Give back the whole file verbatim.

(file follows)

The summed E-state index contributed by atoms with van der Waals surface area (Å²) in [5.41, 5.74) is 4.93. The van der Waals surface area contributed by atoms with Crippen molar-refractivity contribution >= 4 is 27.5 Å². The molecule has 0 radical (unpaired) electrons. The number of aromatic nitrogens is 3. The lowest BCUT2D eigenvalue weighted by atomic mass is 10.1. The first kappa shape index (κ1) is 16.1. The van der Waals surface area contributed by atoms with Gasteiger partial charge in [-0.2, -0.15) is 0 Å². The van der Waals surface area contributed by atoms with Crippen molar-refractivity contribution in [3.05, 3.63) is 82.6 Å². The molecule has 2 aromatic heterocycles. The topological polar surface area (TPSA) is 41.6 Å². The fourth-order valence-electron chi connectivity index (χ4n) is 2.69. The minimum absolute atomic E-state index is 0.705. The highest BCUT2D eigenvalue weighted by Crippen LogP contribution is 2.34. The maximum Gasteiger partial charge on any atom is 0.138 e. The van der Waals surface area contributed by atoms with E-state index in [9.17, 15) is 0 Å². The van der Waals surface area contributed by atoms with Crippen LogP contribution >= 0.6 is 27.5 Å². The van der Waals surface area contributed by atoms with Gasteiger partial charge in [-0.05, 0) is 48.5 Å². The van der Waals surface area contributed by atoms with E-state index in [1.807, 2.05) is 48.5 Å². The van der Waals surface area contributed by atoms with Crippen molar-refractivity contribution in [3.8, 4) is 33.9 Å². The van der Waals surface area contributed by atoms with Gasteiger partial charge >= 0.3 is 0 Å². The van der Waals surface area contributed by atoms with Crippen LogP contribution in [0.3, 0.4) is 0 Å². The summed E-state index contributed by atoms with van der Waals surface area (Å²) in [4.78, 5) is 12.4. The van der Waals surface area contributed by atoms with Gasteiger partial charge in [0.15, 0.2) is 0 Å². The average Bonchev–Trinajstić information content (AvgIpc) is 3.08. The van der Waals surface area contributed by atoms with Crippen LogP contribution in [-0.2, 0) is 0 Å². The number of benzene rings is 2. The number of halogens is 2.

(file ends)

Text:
The summed E-state index contributed by atoms with van der Waals surface area (Å²) in [5.41, 5.74) is 4.93. The van der Waals surface area contributed by atoms with Crippen molar-refractivity contribution >= 4 is 27.5 Å². The molecule has 0 radical (unpaired) electrons. The number of aromatic nitrogens is 3. The lowest BCUT2D eigenvalue weighted by atomic mass is 10.1. The first kappa shape index (κ1) is 16.1. The van der Waals surface area contributed by atoms with Gasteiger partial charge in [-0.2, -0.15) is 0 Å². The van der Waals surface area contributed by atoms with Crippen molar-refractivity contribution in [3.05, 3.63) is 82.6 Å². The molecule has 2 aromatic heterocycles. The topological polar surface area (TPSA) is 41.6 Å². The fourth-order valence-electron chi connectivity index (χ4n) is 2.69. The minimum absolute atomic E-state index is 0.705. The highest BCUT2D eigenvalue weighted by Crippen LogP contribution is 2.34. The maximum Gasteiger partial charge on any atom is 0.138 e. The van der Waals surface area contributed by atoms with E-state index in [9.17, 15) is 0 Å². The van der Waals surface area contributed by atoms with Crippen LogP contribution >= 0.6 is 27.5 Å². The van der Waals surface area contributed by atoms with Gasteiger partial charge in [-0.05, 0) is 48.5 Å². The van der Waals surface area contributed by atoms with E-state index in [1.807, 2.05) is 48.5 Å². The van der Waals surface area contributed by atoms with Crippen molar-refractivity contribution in [3.8, 4) is 33.9 Å². The van der Waals surface area contributed by atoms with Gasteiger partial charge >= 0.3 is 0 Å². The van der Waals surface area contributed by atoms with Crippen LogP contribution in [0.3, 0.4) is 0 Å². The summed E-state index contributed by atoms with van der Waals surface area (Å²) in [4.78, 5) is 12.4. The van der Waals surface area contributed by atoms with Gasteiger partial charge in [0.15, 0.2) is 0 Å². The average Bonchev–Trinajstić information content (AvgIpc) is 3.08. The van der Waals surface area contributed by atoms with Crippen LogP contribution in [-0.2, 0) is 0 Å². The number of benzene rings is 2. The number of halogens is 2.